Let me drop this in here before someone says something ignant
Dear Black People: Stop Rewarding Whites Who Behave Badly With ‘Honorary Blackness’
Justin Bieber’s recent arrest
has sparked more than a few jokes about the future of the Beeb’s
career. While many of us shook our head at his antics, others apparently
used his run-in with the law as further proof that the Canadian
musician’s bad boy behaviors are a result of his friendships with Black
Friend and fellow writer Bee Quammie wrote on Facebook:
[Bieber] got arrested in Miami, and social media jokes
abound re: his “honorary Blackness,” feeling the effects of “hanging out
with too many Black folk” and how he’s “one of us.” Rob Ford has been
jokingly called “Toronto’s first Black mayor” after the crack-smoking
incident, and is now our “first Jamaican mayor” who’s being lauded for
“reaching out to the West Indian community.” Pardon me while I vomit.
She’s right. While many of us lambasted Sharon Osbourne for saying Bieber “doesn’t realize he’s White”
after he peed into a bucket and directed an expletive-filled rant
toward Bill Clinton, far too many of us are quick to bestow honorary
blackness on White folks who behave badly.
Bill Clinton is commonly referred to as “the first Black president”
because he played the saxophone, smoked weed, and regularly cheated on
his wife. Richie Incognito, the White NFL player accused of bullying his
Black teammate by lobbing racial slurs, was given a pass for his
behavior by his Black teammates who saw him as an “honorary Black man”
because he grew up poor. When Gwyneth Paltrow (and Madonna) dropped the
n-word, many scrambled to her defense because, as Beyonce’s BFF, she
somehow gets a “pass” to Black it up from time to time. David Beckham
was once called an honorary black man because he wore cornrows. Kim
Kardashian gets a “Black pass” because she has a thing for Black men.
Quentin Tarantino—who Neil Brennan (a White writer) called “the best Black screenwriter” in
Hollywood—has been given an honorary Black certificate because he drops
the n-word and made a film about slavery. As soon as Justin Timberlake
donned his cornrows and ditched N’Sync for Pharrell he was given the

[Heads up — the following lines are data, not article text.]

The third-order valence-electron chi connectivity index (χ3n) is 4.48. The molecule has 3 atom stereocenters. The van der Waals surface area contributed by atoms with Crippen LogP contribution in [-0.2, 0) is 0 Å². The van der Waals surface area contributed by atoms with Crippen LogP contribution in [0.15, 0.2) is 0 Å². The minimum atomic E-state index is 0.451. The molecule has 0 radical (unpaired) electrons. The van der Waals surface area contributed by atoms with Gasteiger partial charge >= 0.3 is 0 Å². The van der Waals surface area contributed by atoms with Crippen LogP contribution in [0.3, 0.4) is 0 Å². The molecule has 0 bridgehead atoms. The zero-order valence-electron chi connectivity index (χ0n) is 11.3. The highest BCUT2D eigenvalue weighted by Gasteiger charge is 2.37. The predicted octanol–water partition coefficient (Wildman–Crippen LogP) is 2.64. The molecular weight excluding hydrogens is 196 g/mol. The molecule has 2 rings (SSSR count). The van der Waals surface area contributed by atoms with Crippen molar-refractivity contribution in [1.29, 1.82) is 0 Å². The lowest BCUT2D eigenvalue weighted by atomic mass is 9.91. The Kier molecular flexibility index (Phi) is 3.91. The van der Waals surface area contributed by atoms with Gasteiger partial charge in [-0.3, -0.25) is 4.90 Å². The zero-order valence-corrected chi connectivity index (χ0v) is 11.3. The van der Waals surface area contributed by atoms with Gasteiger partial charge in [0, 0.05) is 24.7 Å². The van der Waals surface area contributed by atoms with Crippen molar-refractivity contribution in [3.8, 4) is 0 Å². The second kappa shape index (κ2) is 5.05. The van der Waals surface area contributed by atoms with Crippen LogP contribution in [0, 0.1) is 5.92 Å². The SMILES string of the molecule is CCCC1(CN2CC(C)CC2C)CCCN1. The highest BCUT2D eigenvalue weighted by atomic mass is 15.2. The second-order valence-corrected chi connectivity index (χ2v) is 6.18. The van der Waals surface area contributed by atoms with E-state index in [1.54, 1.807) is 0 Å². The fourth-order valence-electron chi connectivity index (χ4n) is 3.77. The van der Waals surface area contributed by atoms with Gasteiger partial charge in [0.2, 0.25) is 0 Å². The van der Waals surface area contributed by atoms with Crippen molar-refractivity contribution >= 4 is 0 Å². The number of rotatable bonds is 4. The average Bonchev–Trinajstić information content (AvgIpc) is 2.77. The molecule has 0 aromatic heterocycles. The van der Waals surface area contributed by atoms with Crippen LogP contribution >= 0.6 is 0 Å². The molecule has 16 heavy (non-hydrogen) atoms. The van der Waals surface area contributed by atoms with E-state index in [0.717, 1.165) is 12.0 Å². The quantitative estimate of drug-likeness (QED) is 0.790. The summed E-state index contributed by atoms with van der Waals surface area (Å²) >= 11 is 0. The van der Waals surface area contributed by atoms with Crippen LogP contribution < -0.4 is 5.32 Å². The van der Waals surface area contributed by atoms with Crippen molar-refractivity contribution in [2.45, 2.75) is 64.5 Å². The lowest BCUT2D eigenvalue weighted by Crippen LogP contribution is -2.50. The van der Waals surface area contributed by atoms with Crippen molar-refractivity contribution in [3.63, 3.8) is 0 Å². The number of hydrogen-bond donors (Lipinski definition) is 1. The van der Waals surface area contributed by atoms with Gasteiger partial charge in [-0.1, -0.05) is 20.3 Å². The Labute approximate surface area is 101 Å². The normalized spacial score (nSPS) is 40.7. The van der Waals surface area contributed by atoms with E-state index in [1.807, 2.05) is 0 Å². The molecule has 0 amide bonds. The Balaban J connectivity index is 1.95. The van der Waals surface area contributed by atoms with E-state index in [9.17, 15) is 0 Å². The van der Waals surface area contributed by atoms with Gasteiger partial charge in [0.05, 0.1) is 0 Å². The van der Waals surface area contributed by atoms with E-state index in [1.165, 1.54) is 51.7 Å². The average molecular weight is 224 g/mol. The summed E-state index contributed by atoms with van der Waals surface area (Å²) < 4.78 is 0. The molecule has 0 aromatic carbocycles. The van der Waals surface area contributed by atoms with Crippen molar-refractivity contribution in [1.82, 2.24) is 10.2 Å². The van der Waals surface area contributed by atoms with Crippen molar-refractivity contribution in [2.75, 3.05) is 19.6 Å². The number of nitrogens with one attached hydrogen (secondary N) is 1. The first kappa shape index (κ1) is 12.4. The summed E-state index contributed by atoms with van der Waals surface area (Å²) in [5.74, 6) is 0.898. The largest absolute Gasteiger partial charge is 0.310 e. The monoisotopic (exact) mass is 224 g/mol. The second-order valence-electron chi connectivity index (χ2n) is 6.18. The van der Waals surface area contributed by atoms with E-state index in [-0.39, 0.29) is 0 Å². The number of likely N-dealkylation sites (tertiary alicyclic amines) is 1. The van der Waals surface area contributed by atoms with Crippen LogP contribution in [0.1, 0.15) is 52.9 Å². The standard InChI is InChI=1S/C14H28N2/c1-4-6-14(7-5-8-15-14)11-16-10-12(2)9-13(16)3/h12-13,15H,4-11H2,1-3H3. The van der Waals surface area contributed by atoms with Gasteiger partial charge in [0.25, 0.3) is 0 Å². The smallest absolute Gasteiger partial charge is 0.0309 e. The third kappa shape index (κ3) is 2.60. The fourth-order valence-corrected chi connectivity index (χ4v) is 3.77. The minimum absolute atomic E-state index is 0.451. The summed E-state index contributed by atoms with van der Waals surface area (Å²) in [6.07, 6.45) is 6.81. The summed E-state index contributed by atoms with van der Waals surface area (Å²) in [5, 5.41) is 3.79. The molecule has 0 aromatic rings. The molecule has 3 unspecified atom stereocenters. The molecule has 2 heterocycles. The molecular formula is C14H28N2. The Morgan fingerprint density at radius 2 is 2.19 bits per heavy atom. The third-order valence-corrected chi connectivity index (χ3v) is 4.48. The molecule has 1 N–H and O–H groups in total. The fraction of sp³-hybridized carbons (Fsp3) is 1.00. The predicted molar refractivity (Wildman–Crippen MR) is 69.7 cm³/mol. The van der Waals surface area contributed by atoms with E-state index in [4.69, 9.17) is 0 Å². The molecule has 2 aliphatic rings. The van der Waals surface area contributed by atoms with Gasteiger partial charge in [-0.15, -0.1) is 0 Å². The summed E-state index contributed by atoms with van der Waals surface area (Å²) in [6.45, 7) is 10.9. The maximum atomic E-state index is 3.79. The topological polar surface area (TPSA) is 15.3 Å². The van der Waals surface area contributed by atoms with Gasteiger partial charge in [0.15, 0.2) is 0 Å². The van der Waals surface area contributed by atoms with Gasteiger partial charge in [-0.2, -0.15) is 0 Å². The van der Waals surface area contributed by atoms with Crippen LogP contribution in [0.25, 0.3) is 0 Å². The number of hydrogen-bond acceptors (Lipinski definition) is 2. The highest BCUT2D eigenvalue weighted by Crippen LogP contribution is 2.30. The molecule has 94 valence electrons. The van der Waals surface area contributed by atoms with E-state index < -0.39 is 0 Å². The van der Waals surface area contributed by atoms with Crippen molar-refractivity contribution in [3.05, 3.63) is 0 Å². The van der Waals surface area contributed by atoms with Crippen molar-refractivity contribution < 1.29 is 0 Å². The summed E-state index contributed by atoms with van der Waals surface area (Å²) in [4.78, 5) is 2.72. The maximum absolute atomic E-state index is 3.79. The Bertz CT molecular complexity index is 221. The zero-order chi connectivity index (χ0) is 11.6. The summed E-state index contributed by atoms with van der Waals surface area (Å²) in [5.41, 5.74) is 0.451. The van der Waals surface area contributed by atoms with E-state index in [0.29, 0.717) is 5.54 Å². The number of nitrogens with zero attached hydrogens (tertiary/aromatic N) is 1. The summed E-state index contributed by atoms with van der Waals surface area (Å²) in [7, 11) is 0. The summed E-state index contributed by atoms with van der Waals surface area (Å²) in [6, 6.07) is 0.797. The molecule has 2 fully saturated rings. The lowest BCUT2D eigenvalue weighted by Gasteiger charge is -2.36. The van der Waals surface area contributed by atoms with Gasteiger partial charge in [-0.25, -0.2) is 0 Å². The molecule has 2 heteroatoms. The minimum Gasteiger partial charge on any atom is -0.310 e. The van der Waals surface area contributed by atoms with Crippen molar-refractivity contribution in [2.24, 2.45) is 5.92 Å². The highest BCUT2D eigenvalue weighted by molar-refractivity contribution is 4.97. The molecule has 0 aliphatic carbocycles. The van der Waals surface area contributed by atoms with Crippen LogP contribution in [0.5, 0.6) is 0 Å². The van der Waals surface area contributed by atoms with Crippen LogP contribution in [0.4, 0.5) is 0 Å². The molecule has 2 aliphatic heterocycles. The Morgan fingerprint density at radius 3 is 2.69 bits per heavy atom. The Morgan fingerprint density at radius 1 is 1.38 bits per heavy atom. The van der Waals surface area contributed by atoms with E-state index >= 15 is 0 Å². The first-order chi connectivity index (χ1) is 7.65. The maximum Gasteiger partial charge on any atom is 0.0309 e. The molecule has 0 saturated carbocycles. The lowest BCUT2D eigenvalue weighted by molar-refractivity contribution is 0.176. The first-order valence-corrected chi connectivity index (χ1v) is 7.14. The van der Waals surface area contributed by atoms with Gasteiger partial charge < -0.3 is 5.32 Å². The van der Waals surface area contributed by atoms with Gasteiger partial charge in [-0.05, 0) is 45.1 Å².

title (never mind he left Janet hanging during that “wardrobe
malfunction” fiasco). Rob Ford has been called the first Black mayor of
Toronto by some because he smoked crack, and apparently, likes to speak
in a Jamaican accent when he’s drunk (which is a lot).
I could go on.
Bestowing the “honorary Black man/woman” title on someone seems all
fun and games until you really examine why the person is being labeled
as such in the first place.
Have these honorary Black people earned the title because they
advocate for equal rights, genuinely care about us and our issues, or
are actively working to make the world a better place for Black folks?
Most of the people who get the honorary Black person title do so
because they’ve engaged in deviant behavior. While we’d rail against
White folks who view us through the offensive lens of negative
stereotypes, some of us will happily claim others who conform to those
same stereotypes—dancing, singing, rapping, getting arrested, growing up
But why? Is dysfunction and good rhythm all we have to offer the world?
Certainly not, but we also cannot call other people out on their
racist and prejudiced ideas if we continue to dabble in the same
problematic line of thinking
As Bee Quammie put it:
“The behaviours that La Beiba and Rob Ford exhibit are
common across all kinds of people, yet some Black folk seem quick to
take sole ownership of these pathologies like it’s all we have to offer.
La Beiba and Rob Ford ain’t no kin to me.”
To be clear, blackness is not something we can bestow on others. You
cannot rap, sing, or two-step your way into being Black—honorary or
otherwise. Getting caught up in negative or illegal behaviors does not
make you Black; it makes you human.